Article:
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Exeter School is a selective independent co-educational day school for students between the ages of 7 and 18 located in Exetermarker, Devonmarker, Englandmarker. In 2007 there were around 165 pupils in the Junior School and 675 in the Senior School. The school maintains close links with its pupils through the Old Exonian Club which meets annually around the country.


St John's Hospital site of the school from 1633 to 1878
The School traces its origins from the opening of the Exeter Free Grammar School on 1 August 1633, attended mainly by the sons of the City freemen. Exeter’s wealthy merchants provided the finance, with sufficient bequests to pay the Headmaster £50 a year and to install the school in the medieval buildings of St John’s Hospital, which had stood on the south side of the High Street since the 12th Century.

In 1878 the school opened as Exeter Grammar School at a new campus designed by noted architect William Butterfield. The school occupies this site on Victoria Park Road to this day. The cost at the time was £7,600 with a further £16,750 spent on the erection of buildings. It was decided that St John’s Hospital Trust had to pay to Exeter School the net annual income of all endowments for Exhibitions and Scholarships attached to the School, and it also had to pay a proportion of the residue of its income.

In 1920 the Governors of Exeter School decided that it was no longer possible for them to continue the School without considerable assistance. The Exeter Education Authority agreed to assist but only if the School came under its direct control so, in April 1921, control of the school was handed over to the City. It then became a "maintained" school until 1929 when it became an "aided" school, thus regaining charge of its own finances under a newly appointed Governing Body.

In March 1945 its status changed again to a direct grant grammar school and remained as such until September 1975 when the Direct Grant System was abolished by the Government of the day. In September 1976 the first "independent" pupils were admitted.

From 1979, the School participated in the Assisted Places Scheme, taking over 200 pupils at its peak, but this scheme was abolished in 1997 and the last of these pupils left in the summer of 2004.

Academic standards

In March 2002, the Independent Schools Inspectorate assessed the school as "Exeter School provides a good rounded education for pupils of a high range of ability from a large catchment area, mainly within of Exeter. It enriches both the academic and, particularly, the cultural and personal development of its pupils. Its many facilities, set in an attractive and very well cared for campus, provide an excellent environment for the education of its pupils. The school achieves its aims and expectations well."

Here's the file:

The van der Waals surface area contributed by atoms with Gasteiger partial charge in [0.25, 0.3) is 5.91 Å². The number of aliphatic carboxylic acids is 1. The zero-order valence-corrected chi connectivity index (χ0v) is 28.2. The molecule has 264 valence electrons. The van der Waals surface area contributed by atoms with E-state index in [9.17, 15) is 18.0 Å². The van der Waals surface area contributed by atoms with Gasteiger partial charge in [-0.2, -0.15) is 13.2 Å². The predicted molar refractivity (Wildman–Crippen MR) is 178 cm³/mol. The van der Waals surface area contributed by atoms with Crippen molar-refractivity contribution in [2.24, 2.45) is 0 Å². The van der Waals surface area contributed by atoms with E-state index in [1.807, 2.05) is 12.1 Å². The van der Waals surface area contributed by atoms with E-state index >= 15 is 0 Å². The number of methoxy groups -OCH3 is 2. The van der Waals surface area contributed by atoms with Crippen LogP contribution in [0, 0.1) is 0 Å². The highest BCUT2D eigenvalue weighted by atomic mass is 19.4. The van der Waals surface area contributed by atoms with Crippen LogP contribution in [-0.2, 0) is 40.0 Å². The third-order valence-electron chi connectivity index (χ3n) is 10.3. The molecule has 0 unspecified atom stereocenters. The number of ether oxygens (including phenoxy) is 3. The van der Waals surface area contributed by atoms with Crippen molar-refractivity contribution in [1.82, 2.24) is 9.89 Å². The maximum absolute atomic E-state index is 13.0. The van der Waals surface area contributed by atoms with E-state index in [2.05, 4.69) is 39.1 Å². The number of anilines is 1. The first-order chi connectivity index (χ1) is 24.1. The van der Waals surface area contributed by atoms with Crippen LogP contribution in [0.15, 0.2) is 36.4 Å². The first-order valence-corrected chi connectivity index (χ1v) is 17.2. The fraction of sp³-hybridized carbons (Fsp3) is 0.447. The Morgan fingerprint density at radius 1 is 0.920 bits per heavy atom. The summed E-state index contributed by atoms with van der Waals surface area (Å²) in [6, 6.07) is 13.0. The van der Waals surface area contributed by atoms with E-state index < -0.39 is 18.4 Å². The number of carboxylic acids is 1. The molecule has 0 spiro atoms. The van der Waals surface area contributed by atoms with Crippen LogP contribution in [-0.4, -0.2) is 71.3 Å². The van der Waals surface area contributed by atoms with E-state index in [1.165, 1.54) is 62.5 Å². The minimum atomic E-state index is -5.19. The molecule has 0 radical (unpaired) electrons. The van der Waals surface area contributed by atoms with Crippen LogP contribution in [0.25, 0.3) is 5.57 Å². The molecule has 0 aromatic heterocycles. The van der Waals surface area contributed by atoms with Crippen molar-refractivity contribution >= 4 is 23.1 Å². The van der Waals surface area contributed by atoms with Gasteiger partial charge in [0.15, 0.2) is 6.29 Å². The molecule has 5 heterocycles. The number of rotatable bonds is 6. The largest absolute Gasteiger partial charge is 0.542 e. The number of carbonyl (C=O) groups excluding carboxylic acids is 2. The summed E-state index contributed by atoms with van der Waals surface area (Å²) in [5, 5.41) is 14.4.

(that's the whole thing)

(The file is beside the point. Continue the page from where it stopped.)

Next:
In summer 2007 it was rated the top independent school in the South West on points in A Level examinations, with an overall score equivalent to every candidate gaining more than 3 A grades. At GCSE, candidates scored 59% A*/A grades, with 42 pupils gaining at least 7 A*/As.


As of February 2009, the day fees are £2800 per term for the Junior School (including lunch) and £3100 per term for the senior school.

Notable alumni


  1. Bush, R.J.E. Exeter Free Grammar School, 1633-1809. Trans. Devon. Assoc. 94, (1962)
  2. Parry, H. Lloyd. The Founding of Exeter School: A History of the Struggle for freedom of Education within the City of Exeter, Exeter and London, (1913)
  3. "A short history of Princesshay", Exeter Memories
  4. "Study of Occupational Change", Nuffield College Oxford, 1972
  5. "Exeter Middle School's Cup Final", The New Millennium
  6. Independent Schools Inspectorate report on Exeter School
  7. "Obituary - General Sir Anthony Farrar-Hockley", The Guardian, 15 March 2006
  8. Who's Who 2006
  9. "Collins, David (1754-1810)", Project Gutenburg of Australia
  10. "Harry Pennell collection", Archives Hub
  11. "A wealth of knowledge", The Guardian, 31 October 2001
  12. The Guardian, Bob Wigley: A dream come true for the boy inspired by business, 17 November 2006
  13. Channel 4, Time Team - Meet the Team - Robin Bush, accessed 7 October 2008

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